Consider the Minor Poets

So, given the number of poets, poetry journals, and publishers out there, we should all be clear by now: not everyone will make it big, right?  I mean, really, was Shakespeare the only guy writing in Elizabethan England?  Or, dare I say it, even the best?  Nope.  Not likely.  He is, however, what survived.  Besides, let’ s consider this: how many poets can most folks name?  (Other than we poets, right?). But it gets interesting when we acknowledge the unique genius of the often forgotten “minor poets.”

Think of it; no, the world of poetry is not made up entirely of Shakespeares, Miltons, or more to my taste, Yeatses and Heaneys.  And in fact, we writers should happily acknowledge the very strong possibility that not one of us will come close to the ability or recognition of any of these folks, right?  Thus, I sing the praise of the “minor poets,” whose work makes up the great body of our art.  I’ll say it: there’s as much to learn, and better, to enjoy, from these unsung singers as there is from the acknowledged greats.oped

And while their words may not ring throughout history as reverberantly as those of the poetic titans we all know and study, they give us this: they did it.  They practiced their art.  They wrote their songs.  They strove to create.  And all as we should, if we truly seek to be poets, sung or unsung.  And, really, for all their “minority” let’s not forget the stunning work of the many who have been so relegated, for one reason or another: John Donne, Gerard Manley Hopkins, S.J., Patrick Kavanagh, E.E. Cummings, or Mary Oliver.  We, each, could be / are them, and that’s worth recognizing.  These are talented, stunning voices that the canon, or history, or scholarship have somewhat let fall to the wayside; this certainly doesn’t mean they are lesser poets, or that we can learn less from them.

To close, I’ll go to the long-forgotten poet whose ecstatic work “Jubilate Agno,” inspired this little piece: Christopher Smart.  I’d say most folks have probably forgotten Smart, whose work, written in debtors’ prison in England in the 1700s fell under the shadow of so many others, including Pope, Swift, Spenser, and the then-late Milton.  But what joy is there in his work, outrageous, fragmentary, and slightly insane in its ecstasy!  Thus, from its over 1200 lines, in strict form, I leave you with a bit of “Jubilate Agno,” in hopes that Smart’s poetic joy will mirror your own joy in the work of poetry, you own minor poetry, which, we hope will never be stifled:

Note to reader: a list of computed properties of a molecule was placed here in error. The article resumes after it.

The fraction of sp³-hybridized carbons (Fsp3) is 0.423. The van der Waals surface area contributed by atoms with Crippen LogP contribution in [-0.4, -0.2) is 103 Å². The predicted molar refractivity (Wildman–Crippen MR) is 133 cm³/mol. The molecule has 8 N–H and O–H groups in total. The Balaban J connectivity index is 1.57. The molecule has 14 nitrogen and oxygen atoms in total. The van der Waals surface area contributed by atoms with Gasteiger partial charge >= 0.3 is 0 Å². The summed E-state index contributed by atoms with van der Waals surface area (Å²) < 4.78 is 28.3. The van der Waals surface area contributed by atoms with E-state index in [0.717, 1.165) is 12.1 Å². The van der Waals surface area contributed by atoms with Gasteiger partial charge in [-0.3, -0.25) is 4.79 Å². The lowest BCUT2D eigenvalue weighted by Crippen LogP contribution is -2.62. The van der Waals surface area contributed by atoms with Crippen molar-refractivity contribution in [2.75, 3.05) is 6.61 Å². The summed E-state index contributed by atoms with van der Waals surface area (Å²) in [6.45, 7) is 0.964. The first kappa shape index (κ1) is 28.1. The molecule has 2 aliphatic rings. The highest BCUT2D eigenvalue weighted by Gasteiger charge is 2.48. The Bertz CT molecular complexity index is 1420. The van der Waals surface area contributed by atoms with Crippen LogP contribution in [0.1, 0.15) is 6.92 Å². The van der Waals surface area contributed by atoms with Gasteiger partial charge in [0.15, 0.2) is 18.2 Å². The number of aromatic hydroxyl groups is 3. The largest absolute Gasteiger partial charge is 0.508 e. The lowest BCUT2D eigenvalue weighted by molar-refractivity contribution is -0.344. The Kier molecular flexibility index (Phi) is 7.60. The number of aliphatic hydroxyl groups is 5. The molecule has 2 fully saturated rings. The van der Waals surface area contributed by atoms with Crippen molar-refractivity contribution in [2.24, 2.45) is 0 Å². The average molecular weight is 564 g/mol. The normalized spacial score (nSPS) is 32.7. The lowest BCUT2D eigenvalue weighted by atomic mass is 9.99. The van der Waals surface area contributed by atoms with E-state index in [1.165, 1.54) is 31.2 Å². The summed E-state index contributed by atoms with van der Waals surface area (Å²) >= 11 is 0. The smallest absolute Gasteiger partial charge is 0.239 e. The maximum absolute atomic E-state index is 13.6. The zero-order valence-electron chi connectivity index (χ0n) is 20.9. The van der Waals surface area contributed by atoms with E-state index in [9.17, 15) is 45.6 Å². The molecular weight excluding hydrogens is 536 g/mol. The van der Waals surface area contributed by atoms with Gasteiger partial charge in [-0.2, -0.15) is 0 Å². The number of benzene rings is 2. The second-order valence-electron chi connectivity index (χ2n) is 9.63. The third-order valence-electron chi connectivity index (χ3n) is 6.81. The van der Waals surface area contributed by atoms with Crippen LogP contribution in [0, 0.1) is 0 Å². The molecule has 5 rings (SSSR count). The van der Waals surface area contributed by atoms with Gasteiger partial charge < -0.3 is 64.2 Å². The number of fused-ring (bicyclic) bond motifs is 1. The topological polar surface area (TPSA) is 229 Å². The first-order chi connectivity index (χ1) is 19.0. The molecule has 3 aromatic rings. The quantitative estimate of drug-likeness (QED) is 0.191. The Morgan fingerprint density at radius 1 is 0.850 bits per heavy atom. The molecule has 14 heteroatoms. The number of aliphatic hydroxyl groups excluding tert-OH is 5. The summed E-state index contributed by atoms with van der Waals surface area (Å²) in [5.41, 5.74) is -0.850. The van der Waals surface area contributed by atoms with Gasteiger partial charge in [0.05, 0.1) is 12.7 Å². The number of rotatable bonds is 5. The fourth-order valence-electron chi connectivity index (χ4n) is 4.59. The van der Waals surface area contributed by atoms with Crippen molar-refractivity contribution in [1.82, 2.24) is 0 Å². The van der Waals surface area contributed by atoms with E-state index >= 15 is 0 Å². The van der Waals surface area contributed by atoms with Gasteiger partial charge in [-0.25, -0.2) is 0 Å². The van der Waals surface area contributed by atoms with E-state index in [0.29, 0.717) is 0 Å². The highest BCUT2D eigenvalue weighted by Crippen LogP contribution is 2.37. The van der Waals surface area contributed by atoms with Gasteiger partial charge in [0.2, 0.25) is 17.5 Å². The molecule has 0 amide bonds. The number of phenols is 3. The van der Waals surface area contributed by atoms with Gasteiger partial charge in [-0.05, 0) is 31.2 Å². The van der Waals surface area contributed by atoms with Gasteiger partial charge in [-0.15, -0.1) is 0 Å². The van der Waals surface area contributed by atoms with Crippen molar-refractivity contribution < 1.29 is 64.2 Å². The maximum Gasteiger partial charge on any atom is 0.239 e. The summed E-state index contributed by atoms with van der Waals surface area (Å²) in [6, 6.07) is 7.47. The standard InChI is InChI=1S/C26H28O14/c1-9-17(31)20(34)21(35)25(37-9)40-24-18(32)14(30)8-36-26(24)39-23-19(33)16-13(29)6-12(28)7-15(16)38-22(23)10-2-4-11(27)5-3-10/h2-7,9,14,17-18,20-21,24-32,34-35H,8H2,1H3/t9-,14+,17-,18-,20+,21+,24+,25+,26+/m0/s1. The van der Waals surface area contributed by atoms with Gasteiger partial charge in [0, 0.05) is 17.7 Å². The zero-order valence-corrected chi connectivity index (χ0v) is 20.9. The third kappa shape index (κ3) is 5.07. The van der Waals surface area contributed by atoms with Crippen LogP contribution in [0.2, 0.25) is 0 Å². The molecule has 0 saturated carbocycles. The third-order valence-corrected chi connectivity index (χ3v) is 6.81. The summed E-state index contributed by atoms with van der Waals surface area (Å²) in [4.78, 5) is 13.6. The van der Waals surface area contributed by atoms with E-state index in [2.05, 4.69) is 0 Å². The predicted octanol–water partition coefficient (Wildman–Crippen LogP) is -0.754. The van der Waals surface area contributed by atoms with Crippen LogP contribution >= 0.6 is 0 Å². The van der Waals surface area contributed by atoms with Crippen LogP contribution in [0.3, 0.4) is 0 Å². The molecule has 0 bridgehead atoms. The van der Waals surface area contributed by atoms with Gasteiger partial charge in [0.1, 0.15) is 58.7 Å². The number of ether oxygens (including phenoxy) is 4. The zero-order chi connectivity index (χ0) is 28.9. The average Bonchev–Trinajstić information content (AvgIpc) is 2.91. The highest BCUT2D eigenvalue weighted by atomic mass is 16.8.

“Rejoice in God, O ye Tongues; give the glory to the Lord, and the Lamb.

Nations, and languages, and every Creature, in which is the breath of Life.”


“For there is no musick in flats and sharps which are not in God’s natural key.

For where Accusation takes the place of encouragement a man of Genius is driven to act the vices of a fool.”


“For the trumpet rhimes are sound bound, soar more and the like.
For the Shawm rhimes are lawn fawn moon boon and the like.
For the harp rhimes are sing ring string and the like.
For the cymbal rhimes are bell well toll soul and the like.
For the flute rhimes are tooth youth suit mute and the like.
For the dulcimer rhimes are grace place beat heat and the like.
For the Clarinet rhimes are clean seen and the like.
For the Bassoon rhimes are pass, class and the like.”


“For the Greek and Latin are not dead languages, but taken up and accepted for the sake of him that spake them.
For can is (canis) is cause and effect a dog.
For the English is concise and strong. Dog and Bull again.
For Newton’s notion of colours is αλογος unphilosophical.
For the colours are spiritual.”

So, here’s what I suggest: ignore the designation “major” or “minor” and read and write what inspires you.  It’s the best way to be a poet.

By Brian F. McCabe

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